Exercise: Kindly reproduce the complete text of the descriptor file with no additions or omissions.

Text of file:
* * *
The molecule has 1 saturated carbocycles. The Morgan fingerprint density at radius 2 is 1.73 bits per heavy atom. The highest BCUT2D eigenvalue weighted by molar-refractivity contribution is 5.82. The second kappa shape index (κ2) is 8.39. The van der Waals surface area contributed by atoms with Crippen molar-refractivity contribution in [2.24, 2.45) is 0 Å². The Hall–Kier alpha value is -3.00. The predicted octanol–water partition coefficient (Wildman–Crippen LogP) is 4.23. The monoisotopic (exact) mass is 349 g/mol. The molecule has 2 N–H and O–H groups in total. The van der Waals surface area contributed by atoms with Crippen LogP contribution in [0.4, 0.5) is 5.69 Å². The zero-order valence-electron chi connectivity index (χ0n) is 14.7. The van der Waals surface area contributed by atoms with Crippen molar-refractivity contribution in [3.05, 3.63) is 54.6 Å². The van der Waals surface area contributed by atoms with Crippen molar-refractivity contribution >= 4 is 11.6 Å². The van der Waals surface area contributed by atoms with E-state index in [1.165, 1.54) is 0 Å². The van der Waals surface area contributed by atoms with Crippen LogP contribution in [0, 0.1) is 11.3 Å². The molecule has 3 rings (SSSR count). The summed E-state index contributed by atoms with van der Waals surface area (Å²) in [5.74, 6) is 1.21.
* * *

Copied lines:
The molecule has 1 saturated carbocycles. The Morgan fingerprint density at radius 2 is 1.73 bits per heavy atom. The highest BCUT2D eigenvalue weighted by molar-refractivity contribution is 5.82. The second kappa shape index (κ2) is 8.39. The van der Waals surface area contributed by atoms with Crippen molar-refractivity contribution in [2.24, 2.45) is 0 Å². The Hall–Kier alpha value is -3.00. The predicted octanol–water partition coefficient (Wildman–Crippen LogP) is 4.23. The monoisotopic (exact) mass is 349 g/mol. The molecule has 2 N–H and O–H groups in total. The van der Waals surface area contributed by atoms with Crippen LogP contribution in [0.4, 0.5) is 5.69 Å². The zero-order valence-electron chi connectivity index (χ0n) is 14.7. The van der Waals surface area contributed by atoms with Crippen molar-refractivity contribution in [3.05, 3.63) is 54.6 Å². The van der Waals surface area contributed by atoms with Crippen molar-refractivity contribution >= 4 is 11.6 Å². The van der Waals surface area contributed by atoms with E-state index in [1.165, 1.54) is 0 Å². The van der Waals surface area contributed by atoms with Crippen LogP contribution in [0, 0.1) is 11.3 Å². The molecule has 3 rings (SSSR count). The summed E-state index contributed by atoms with van der Waals surface area (Å²) in [5.74, 6) is 1.21.